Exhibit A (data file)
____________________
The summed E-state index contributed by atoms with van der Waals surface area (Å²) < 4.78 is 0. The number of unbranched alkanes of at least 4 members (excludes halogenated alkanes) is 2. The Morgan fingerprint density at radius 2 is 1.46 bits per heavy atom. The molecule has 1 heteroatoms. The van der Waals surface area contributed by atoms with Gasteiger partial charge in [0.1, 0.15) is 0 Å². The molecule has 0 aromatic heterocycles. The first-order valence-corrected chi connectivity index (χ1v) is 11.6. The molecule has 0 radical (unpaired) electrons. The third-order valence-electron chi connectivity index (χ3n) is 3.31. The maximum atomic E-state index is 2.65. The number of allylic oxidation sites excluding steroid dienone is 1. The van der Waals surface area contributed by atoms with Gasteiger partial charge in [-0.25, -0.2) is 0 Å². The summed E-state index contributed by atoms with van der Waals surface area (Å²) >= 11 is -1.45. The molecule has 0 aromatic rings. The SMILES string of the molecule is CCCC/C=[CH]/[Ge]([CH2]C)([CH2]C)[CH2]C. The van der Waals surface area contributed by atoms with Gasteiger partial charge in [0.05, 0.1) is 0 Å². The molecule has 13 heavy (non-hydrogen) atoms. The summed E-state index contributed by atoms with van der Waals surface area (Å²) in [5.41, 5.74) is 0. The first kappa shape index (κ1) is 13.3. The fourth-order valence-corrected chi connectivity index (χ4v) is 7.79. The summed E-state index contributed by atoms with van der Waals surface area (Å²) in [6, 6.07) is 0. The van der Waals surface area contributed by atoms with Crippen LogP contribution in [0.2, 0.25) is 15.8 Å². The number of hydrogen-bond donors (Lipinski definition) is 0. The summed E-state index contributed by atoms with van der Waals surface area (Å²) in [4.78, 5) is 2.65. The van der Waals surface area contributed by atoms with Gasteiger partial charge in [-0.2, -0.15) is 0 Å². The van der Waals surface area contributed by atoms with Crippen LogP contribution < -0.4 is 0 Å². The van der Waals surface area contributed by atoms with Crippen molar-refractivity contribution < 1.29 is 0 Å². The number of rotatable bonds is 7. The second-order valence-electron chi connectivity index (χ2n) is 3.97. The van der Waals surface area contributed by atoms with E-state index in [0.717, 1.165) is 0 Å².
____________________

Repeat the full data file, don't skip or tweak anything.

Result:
The summed E-state index contributed by atoms with van der Waals surface area (Å²) < 4.78 is 0. The number of unbranched alkanes of at least 4 members (excludes halogenated alkanes) is 2. The Morgan fingerprint density at radius 2 is 1.46 bits per heavy atom. The molecule has 1 heteroatoms. The van der Waals surface area contributed by atoms with Gasteiger partial charge in [0.1, 0.15) is 0 Å². The molecule has 0 aromatic heterocycles. The first-order valence-corrected chi connectivity index (χ1v) is 11.6. The molecule has 0 radical (unpaired) electrons. The third-order valence-electron chi connectivity index (χ3n) is 3.31. The maximum atomic E-state index is 2.65. The number of allylic oxidation sites excluding steroid dienone is 1. The van der Waals surface area contributed by atoms with Gasteiger partial charge in [-0.25, -0.2) is 0 Å². The summed E-state index contributed by atoms with van der Waals surface area (Å²) >= 11 is -1.45. The molecule has 0 aromatic rings. The SMILES string of the molecule is CCCC/C=[CH]/[Ge]([CH2]C)([CH2]C)[CH2]C. The van der Waals surface area contributed by atoms with Gasteiger partial charge in [0.05, 0.1) is 0 Å². The molecule has 13 heavy (non-hydrogen) atoms. The summed E-state index contributed by atoms with van der Waals surface area (Å²) in [5.41, 5.74) is 0. The first kappa shape index (κ1) is 13.3. The fourth-order valence-corrected chi connectivity index (χ4v) is 7.79. The summed E-state index contributed by atoms with van der Waals surface area (Å²) in [6, 6.07) is 0. The van der Waals surface area contributed by atoms with Crippen LogP contribution in [0.2, 0.25) is 15.8 Å². The number of hydrogen-bond donors (Lipinski definition) is 0. The summed E-state index contributed by atoms with van der Waals surface area (Å²) in [4.78, 5) is 2.65. The van der Waals surface area contributed by atoms with Gasteiger partial charge in [-0.2, -0.15) is 0 Å². The van der Waals surface area contributed by atoms with Crippen LogP contribution < -0.4 is 0 Å². The van der Waals surface area contributed by atoms with Crippen molar-refractivity contribution < 1.29 is 0 Å². The number of rotatable bonds is 7. The second-order valence-electron chi connectivity index (χ2n) is 3.97. The van der Waals surface area contributed by atoms with E-state index in [0.717, 1.165) is 0 Å².